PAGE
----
Many Bay Area newspaper readers woke up Wednesday to headlines saying that 12 miners trapped in a West Virginia coal mine were alive. The story was dead wrong. Here’s how the San Jose Mercury News explained the error. At the SF Chronicle, reader representative Dick Rogers said his paper was caught in a “time trap.” And this editor’s note was published by the Contra Costa Times. The LA Times said reporters relied on credible sources, as did the relatives of the miners.

SF Press Club News

2 Comments

  1. the governor of w.va. said they were alive!!!! what were the reporters supposed to do, go into the mine and check to see if the miners were breathing? a GOVERNOR of any state seems like a credible source to me. it is a shame, however, how many publications did not include an attribution to the information that the miners were alive.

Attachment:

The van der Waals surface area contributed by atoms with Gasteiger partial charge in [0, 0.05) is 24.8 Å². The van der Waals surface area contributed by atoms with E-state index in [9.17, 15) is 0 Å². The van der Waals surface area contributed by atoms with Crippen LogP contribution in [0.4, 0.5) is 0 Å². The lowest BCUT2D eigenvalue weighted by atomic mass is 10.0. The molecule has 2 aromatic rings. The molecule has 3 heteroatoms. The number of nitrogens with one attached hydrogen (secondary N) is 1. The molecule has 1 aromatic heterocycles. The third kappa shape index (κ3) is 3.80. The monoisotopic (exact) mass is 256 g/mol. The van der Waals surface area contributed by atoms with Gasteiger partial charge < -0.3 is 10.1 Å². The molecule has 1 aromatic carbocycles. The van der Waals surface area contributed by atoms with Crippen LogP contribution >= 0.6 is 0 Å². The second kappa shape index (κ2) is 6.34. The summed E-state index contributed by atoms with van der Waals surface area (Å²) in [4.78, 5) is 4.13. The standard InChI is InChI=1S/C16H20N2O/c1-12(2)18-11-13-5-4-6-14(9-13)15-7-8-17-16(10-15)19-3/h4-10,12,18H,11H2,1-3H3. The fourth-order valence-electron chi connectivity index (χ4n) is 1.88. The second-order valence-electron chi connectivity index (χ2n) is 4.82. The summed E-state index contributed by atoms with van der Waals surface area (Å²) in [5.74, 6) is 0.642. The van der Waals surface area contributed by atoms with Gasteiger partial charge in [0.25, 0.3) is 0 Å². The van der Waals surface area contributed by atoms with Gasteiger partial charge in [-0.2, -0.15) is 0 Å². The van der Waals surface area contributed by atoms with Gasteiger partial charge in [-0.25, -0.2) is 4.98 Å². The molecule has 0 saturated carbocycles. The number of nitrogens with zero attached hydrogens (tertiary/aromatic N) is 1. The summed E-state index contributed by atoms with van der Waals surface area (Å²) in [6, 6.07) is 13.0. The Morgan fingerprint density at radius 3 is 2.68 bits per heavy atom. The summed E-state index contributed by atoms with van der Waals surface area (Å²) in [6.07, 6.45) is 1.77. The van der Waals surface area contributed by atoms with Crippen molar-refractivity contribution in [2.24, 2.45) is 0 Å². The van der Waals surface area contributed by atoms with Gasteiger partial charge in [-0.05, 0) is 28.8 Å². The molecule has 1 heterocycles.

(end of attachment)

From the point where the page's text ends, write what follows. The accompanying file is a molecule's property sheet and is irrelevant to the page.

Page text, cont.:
2. Reporters need to stop printing or broadcasting rumors without verification. This race to be first is damaging to the profession. Katrina was a similar disaster for our credibility–where we were reporting rapes and murders in the New Orleans SuperDome that never happened, and estimates of 40,000 dead. Actual death toll was about 1,000. No wonder newspaper circulation is plunging. How many times can we expect to mislead our customers?

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